Student Name
Mwaura Samuel Gatonye
Project Supervisor
Prof Shihembetsa
Degree Programme
Academic Year
Project year

Many hospitals have developed over a number of years in a piecemeal fashion. This has resulted in complex environments made up of long and confusing corridor systems with bends, turns, and confusing signs. Such settings challenge and frustrate those who visit them.

The importance of wayfinding to building use, costs and safety and the growth in terms of theories, principles, guidelines, and methodologies over the years does not appear to have made an impact on wayfinding performance in complex hospital environments. Thus, there remains a need to find more effective wayfinding solutions to the problems that continue to occur in complex hospitals. This research aims at developing wayfinding strategies in complex hospital environments.

Huelat (2007), presents her wayfinding principles in graphical form showing building blocks (Facility Amenities, Graphics, Signage, Architecture, Interior Architecture, Interior Design, Landscape and Master Plan) which, she asserts rely on each other to form a solid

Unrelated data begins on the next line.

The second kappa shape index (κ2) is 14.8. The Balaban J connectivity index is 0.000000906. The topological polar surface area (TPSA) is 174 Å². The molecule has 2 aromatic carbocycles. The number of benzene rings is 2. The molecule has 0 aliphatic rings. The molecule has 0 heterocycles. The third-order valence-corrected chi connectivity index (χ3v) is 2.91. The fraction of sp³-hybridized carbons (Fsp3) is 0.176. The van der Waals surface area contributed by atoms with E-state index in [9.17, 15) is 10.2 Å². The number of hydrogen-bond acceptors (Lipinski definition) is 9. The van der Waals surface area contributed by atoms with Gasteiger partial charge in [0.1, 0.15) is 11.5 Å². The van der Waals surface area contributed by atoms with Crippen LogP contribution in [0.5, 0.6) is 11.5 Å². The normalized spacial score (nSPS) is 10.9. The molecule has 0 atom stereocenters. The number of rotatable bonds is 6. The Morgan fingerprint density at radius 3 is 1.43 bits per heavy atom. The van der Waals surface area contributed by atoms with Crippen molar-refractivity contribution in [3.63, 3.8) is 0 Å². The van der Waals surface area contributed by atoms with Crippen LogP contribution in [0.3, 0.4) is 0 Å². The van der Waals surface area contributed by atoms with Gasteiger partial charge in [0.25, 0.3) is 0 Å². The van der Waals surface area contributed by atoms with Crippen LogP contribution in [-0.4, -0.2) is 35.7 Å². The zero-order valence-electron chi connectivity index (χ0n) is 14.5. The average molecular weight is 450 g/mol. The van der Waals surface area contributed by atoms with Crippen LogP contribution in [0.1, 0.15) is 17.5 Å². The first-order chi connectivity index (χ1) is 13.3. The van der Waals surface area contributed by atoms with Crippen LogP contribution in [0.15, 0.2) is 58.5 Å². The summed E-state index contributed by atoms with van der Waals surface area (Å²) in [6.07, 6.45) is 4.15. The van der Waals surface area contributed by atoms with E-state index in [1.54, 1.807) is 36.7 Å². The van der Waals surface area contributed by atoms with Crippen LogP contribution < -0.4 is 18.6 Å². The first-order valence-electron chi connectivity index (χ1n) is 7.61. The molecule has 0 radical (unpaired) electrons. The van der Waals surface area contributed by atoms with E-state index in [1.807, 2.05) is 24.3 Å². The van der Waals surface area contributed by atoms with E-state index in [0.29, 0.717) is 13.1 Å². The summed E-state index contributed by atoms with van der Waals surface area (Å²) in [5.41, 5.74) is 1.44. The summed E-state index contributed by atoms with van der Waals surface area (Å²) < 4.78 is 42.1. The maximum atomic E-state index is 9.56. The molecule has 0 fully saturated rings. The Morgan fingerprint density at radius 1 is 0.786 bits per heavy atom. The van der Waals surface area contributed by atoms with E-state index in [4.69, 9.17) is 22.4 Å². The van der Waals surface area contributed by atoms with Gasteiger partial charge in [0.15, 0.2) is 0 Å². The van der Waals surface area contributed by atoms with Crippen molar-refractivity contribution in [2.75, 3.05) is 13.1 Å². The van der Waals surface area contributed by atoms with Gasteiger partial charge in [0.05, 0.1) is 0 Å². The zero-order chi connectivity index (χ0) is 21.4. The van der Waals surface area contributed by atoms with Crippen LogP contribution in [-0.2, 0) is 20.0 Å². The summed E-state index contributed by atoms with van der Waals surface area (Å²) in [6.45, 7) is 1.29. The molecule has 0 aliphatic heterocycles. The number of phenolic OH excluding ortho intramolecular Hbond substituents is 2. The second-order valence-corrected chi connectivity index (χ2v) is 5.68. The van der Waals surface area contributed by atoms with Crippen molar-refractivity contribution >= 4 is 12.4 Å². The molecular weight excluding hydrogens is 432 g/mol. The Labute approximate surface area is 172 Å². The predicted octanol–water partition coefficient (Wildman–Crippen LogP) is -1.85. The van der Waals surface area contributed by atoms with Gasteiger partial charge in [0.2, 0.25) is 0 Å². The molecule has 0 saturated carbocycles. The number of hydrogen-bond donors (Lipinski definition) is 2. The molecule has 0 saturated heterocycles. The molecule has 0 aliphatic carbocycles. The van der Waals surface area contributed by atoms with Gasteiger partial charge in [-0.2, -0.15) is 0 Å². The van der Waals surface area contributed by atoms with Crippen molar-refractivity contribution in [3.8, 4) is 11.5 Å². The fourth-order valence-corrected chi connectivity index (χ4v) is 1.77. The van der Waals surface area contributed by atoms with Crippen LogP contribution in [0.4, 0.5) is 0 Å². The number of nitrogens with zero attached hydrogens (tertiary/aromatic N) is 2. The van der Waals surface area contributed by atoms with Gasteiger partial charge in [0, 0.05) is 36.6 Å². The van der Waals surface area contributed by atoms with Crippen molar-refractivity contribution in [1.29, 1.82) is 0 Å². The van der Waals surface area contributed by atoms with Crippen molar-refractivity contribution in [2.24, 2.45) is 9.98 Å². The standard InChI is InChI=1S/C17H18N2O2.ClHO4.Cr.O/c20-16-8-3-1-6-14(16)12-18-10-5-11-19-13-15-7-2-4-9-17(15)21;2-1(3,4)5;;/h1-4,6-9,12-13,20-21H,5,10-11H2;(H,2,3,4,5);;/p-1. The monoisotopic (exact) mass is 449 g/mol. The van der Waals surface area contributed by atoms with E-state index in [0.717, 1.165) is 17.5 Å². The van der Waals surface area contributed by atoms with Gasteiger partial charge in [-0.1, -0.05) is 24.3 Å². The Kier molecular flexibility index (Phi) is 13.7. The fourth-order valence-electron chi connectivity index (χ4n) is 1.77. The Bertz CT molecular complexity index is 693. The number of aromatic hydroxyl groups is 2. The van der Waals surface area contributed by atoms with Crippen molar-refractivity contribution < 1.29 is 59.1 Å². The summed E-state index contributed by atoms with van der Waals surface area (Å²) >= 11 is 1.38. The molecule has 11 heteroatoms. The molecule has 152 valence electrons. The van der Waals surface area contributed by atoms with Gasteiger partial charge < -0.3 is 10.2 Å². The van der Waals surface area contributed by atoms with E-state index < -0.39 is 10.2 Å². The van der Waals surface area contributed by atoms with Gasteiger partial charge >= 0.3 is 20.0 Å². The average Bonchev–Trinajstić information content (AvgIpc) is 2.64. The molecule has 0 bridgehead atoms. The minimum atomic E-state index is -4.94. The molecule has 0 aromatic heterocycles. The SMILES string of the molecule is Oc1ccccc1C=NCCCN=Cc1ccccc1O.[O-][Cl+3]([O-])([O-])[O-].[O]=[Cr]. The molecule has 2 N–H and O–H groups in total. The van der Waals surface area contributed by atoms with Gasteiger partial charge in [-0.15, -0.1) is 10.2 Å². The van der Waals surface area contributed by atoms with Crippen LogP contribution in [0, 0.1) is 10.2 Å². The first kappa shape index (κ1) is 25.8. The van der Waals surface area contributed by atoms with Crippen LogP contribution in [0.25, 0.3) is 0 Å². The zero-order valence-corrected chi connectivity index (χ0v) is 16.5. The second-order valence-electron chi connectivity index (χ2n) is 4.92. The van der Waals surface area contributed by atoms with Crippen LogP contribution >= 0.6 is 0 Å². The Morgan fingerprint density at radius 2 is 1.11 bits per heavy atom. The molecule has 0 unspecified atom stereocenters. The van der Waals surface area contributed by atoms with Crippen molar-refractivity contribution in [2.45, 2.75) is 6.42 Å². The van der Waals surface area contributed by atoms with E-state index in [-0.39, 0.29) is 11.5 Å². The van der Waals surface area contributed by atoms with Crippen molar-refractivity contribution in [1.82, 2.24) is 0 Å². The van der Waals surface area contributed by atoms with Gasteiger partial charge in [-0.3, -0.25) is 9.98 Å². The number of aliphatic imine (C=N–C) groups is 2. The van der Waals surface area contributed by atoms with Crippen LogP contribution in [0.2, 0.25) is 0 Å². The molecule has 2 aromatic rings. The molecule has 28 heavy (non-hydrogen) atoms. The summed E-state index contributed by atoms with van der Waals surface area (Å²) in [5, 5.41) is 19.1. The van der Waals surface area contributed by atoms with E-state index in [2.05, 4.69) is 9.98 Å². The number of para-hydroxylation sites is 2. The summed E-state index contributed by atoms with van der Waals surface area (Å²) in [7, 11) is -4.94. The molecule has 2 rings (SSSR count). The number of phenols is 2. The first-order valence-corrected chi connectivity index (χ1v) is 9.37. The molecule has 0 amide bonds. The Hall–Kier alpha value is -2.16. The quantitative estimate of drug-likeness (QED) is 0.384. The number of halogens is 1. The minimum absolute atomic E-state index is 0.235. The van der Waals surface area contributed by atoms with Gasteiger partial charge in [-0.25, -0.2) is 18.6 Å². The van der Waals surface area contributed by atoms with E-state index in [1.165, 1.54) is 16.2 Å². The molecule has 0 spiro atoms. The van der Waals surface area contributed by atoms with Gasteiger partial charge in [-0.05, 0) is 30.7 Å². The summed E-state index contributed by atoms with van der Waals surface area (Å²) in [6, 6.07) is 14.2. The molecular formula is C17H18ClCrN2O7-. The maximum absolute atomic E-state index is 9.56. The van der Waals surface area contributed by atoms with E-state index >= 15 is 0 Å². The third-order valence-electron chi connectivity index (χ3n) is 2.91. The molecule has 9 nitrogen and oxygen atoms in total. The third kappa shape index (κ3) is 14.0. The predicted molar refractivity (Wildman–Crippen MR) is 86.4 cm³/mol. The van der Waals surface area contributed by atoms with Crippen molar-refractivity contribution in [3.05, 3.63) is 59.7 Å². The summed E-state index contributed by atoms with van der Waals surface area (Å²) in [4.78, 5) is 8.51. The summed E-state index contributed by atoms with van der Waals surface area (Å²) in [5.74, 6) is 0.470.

wayfinding system. This study outlines the findings from two Level 5 Hospitals in Kiambu and Nairobi counties. These hospitals have been chosen purposively with emphasis on size of the facilities. The hospitals are the Thika Level 5 hospital and Mama Lucy Kibaki Level 5 hospital. The parameters investigated to support wayfinding process in hospitals are zoning, route complexity, landmarks, color and lighting , graphics and signage and edges.

The research was carried out through the case study method. Findings revealed that the hospitals lack a distinct and coherent image and therefore it is almost impossible to navigate. This is as a result of a highly complex circulation network, weak typological definition of structures and lack sufficient locational aids that would support the wayfinding process. Getting lost in these facilities was a comon occurence which causes an already stressful environment to become even more stressful for the visitors and patients. Recommendations have been drawn in the last chapter of these study which include: landmarks need to be unique in terms of size, texture, shape and color so as to be effective and they should be placed at decision points and perceived from as many directions as possible thus the ones located at intersections work best. These provide direction in terms of designing hospitals with effective watyfinding for the future.